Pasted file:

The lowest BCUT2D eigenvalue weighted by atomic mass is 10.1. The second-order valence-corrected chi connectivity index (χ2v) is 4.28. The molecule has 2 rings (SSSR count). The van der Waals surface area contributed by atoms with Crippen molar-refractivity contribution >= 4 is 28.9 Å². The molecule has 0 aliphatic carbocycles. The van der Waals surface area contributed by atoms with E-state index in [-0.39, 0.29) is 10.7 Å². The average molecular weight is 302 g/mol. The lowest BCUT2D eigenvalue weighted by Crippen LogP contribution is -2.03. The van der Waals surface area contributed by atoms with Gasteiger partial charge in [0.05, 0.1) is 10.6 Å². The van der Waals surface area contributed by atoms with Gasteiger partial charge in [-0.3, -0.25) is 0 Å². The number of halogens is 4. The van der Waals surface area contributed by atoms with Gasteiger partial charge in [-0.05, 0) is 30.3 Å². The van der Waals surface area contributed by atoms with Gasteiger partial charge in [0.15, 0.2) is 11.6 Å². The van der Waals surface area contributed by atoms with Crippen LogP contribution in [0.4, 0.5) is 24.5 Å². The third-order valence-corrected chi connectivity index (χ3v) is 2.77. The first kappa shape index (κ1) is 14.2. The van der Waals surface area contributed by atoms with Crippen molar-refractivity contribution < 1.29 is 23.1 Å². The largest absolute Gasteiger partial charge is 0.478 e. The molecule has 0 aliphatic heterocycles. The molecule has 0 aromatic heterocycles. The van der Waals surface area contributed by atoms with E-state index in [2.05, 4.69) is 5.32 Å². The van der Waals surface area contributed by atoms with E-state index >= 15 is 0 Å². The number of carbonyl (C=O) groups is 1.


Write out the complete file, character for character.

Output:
The lowest BCUT2D eigenvalue weighted by atomic mass is 10.1. The second-order valence-corrected chi connectivity index (χ2v) is 4.28. The molecule has 2 rings (SSSR count). The van der Waals surface area contributed by atoms with Crippen molar-refractivity contribution >= 4 is 28.9 Å². The molecule has 0 aliphatic carbocycles. The van der Waals surface area contributed by atoms with E-state index in [-0.39, 0.29) is 10.7 Å². The average molecular weight is 302 g/mol. The lowest BCUT2D eigenvalue weighted by Crippen LogP contribution is -2.03. The van der Waals surface area contributed by atoms with Gasteiger partial charge in [0.05, 0.1) is 10.6 Å². The van der Waals surface area contributed by atoms with Gasteiger partial charge in [-0.3, -0.25) is 0 Å². The number of halogens is 4. The van der Waals surface area contributed by atoms with Gasteiger partial charge in [-0.05, 0) is 30.3 Å². The van der Waals surface area contributed by atoms with Gasteiger partial charge in [0.15, 0.2) is 11.6 Å². The van der Waals surface area contributed by atoms with Crippen LogP contribution in [0.4, 0.5) is 24.5 Å². The third-order valence-corrected chi connectivity index (χ3v) is 2.77. The first kappa shape index (κ1) is 14.2. The van der Waals surface area contributed by atoms with Crippen molar-refractivity contribution < 1.29 is 23.1 Å². The largest absolute Gasteiger partial charge is 0.478 e. The molecule has 0 aliphatic heterocycles. The molecule has 0 aromatic heterocycles. The van der Waals surface area contributed by atoms with E-state index in [2.05, 4.69) is 5.32 Å². The van der Waals surface area contributed by atoms with E-state index >= 15 is 0 Å². The number of carbonyl (C=O) groups is 1.